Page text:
“In these campaigns, the masculine mystique is still very present, albeit a kinder, gentler version. By flattering men’s strength and asking them to use it to protect women, we once again place men in the driver’s seat of culture, asking for them to renounce violence and be less vile guardians.”
(via sherights)

In these campaigns, the masculine mystique is still very present, albeit a kinder, gentler version. By flattering men’s strength and asking them to use it to protect women, we once again place men in the driver’s seat of culture, asking for them to renounce violence and be less vile guardians.”

(via sherights)

Casey Legler, the first woman to be signed to Ford’s male modeling division
(via StyleBistro)

Casey Legler, the first woman to be signed to Ford’s male modeling division

(via StyleBistro)

(via Ali Wong)

(via Ali Wong)

Shout out the ’90s

Shout out the ’90s

SNL’s current predicament is a perfect example of why our national conversation about diversity spins in place and never actually goes anywhere. For years now, from our television screens to our corporate boardrooms, we’ve been watching a tug of war take place: racial-justice advocates demanding more and more diversity and exasperated hiring managers exclaiming, We can’t find any diversity! We’re looking hard, we promise!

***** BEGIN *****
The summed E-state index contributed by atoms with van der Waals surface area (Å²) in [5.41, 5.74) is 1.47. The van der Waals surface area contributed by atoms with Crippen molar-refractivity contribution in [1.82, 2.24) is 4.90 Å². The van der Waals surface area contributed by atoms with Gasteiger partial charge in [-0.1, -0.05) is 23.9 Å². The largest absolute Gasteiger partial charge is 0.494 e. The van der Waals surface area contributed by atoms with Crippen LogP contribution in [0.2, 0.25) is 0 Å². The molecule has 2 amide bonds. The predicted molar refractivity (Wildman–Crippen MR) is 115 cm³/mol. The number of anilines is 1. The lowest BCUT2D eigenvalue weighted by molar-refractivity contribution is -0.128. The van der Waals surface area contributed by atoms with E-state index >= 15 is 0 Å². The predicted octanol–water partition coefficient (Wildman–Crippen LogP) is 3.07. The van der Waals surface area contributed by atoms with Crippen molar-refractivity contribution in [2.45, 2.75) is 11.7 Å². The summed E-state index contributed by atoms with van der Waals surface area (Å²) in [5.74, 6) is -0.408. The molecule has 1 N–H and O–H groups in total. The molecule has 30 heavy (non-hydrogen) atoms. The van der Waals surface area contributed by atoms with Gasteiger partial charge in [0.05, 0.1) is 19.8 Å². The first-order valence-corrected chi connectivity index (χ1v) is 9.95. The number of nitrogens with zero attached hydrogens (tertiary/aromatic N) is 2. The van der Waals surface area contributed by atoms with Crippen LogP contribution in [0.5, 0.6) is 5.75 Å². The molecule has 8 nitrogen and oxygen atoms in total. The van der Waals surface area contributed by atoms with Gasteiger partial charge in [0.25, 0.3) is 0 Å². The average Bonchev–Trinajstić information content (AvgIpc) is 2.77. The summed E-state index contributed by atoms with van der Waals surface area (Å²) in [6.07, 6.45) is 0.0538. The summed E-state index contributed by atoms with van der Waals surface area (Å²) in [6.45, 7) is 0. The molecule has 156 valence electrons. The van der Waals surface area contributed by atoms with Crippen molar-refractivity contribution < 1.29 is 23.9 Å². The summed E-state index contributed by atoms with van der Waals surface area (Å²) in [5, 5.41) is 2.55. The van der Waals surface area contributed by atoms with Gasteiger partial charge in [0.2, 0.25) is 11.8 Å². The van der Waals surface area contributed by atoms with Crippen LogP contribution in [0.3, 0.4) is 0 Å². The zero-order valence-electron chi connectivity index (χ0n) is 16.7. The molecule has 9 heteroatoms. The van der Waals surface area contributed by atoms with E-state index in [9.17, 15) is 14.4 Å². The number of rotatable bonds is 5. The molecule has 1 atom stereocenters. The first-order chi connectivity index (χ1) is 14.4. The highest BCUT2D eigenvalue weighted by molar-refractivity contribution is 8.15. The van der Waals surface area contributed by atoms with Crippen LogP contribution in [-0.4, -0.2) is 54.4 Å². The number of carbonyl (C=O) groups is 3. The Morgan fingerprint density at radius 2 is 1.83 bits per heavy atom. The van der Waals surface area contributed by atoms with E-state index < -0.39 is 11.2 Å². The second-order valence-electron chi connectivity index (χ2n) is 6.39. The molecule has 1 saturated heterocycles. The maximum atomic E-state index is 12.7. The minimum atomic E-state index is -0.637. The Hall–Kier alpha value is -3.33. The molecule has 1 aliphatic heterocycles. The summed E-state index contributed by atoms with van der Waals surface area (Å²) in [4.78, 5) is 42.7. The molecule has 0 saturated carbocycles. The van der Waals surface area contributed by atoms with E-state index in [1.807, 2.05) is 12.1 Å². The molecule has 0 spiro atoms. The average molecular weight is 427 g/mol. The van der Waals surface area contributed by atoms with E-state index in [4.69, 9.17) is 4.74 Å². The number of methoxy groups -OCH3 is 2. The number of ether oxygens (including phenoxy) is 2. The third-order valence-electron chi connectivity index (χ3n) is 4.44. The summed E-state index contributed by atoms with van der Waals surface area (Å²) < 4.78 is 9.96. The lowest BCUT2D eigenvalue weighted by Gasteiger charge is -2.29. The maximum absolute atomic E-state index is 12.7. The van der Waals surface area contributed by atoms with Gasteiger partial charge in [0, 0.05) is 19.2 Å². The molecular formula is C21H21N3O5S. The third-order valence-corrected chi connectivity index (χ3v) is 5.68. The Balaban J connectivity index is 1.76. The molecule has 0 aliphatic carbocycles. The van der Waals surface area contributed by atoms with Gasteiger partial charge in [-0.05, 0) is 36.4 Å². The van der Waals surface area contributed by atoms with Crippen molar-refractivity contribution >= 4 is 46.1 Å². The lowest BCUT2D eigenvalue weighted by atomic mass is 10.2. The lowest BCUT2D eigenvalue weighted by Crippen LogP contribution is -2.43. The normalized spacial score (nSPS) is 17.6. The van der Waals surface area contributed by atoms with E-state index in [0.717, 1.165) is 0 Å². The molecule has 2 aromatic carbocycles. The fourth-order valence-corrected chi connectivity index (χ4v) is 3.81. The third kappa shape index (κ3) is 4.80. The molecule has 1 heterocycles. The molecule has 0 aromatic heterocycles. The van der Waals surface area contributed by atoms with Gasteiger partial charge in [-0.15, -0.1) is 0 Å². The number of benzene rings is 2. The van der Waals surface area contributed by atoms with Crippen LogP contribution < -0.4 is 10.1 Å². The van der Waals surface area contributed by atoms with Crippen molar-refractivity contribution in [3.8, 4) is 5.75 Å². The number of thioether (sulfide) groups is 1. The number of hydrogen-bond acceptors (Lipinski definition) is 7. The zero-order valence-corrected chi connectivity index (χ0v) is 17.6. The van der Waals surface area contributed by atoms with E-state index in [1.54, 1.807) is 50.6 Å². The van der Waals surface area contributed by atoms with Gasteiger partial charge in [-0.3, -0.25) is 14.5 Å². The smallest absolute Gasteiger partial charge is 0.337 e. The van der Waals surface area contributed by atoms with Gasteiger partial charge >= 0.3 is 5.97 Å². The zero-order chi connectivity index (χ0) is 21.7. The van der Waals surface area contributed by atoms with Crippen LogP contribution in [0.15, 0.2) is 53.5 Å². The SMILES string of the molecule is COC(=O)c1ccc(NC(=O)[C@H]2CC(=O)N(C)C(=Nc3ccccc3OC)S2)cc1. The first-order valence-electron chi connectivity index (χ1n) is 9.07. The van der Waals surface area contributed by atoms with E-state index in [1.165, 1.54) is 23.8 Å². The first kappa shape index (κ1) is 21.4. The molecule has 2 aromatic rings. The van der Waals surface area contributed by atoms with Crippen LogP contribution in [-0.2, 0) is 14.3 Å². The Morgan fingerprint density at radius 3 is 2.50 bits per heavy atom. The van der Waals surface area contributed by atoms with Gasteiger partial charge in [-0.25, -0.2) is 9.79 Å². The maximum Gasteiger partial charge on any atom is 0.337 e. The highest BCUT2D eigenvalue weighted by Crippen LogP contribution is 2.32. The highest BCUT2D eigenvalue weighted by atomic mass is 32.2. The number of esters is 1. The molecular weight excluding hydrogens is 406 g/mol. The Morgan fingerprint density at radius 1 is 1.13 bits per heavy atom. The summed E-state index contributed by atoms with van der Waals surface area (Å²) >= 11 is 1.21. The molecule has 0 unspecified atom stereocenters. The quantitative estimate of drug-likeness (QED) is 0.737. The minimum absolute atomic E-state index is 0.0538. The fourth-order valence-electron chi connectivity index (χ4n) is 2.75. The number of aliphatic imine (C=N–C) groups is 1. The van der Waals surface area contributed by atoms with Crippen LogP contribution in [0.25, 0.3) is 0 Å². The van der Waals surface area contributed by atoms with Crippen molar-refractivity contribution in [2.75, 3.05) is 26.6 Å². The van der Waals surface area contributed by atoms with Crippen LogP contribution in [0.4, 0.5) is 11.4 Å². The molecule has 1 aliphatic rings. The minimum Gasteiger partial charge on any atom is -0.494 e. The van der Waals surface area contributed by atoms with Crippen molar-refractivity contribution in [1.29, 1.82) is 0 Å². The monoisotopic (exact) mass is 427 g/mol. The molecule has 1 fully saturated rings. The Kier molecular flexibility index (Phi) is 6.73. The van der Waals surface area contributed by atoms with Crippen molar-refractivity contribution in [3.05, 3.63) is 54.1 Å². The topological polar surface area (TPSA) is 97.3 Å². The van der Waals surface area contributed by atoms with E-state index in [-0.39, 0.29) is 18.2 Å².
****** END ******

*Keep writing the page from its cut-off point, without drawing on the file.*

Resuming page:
One reason these two factions keep talking past each other is that they’re talking about two completely different things. When racial-justice advocates call for more diversity, what they’re saying is that the hiring pipelines into America’s majority-white industries need to be expanded to include a truly multicultural array of voices and talents from all ethnic corners of America; they want equal opportunity for minorities who don’t necessarily conform to the social norms of the white majority.

When exasperated hiring managers use the word diversity, what they really mean is that they’re looking for assimilated diversity—people like Rudolph and Zamata. More Bill Cosbys. More Will Smiths. Faces and voices that are black but nonetheless reflect a cultural bearing that white people understand and feel comfortable with.

(via Slate)
(via Stanford Social Innovation Review)
“I don’t feel that it is necessary to know exactly what I am. The main interest in life and work is to become someone else that you were not in the beginning.”

Michel Foucault

(via UNICEF Blog United Kingdom)

“No matter how the rest of their relationship proceeds—even if they stay married until one of them dies—they’re never going to be as happy as they were in that moment again. If they attain happiness, it’ll be a different kind of happiness. You fall in love. You learn more about each other. And then comes the first fight. And then another and another. Pretty soon, you don’t feel as flush with newness as you once did. And that’s when the true test of whether you’re going to stick the relationship out comes.”
ifweweredadsfilm:

Taking of Pelham One Two Three (1974)
Triple Shaw!

ifweweredadsfilm:

Taking of Pelham One Two Three (1974)

Triple Shaw!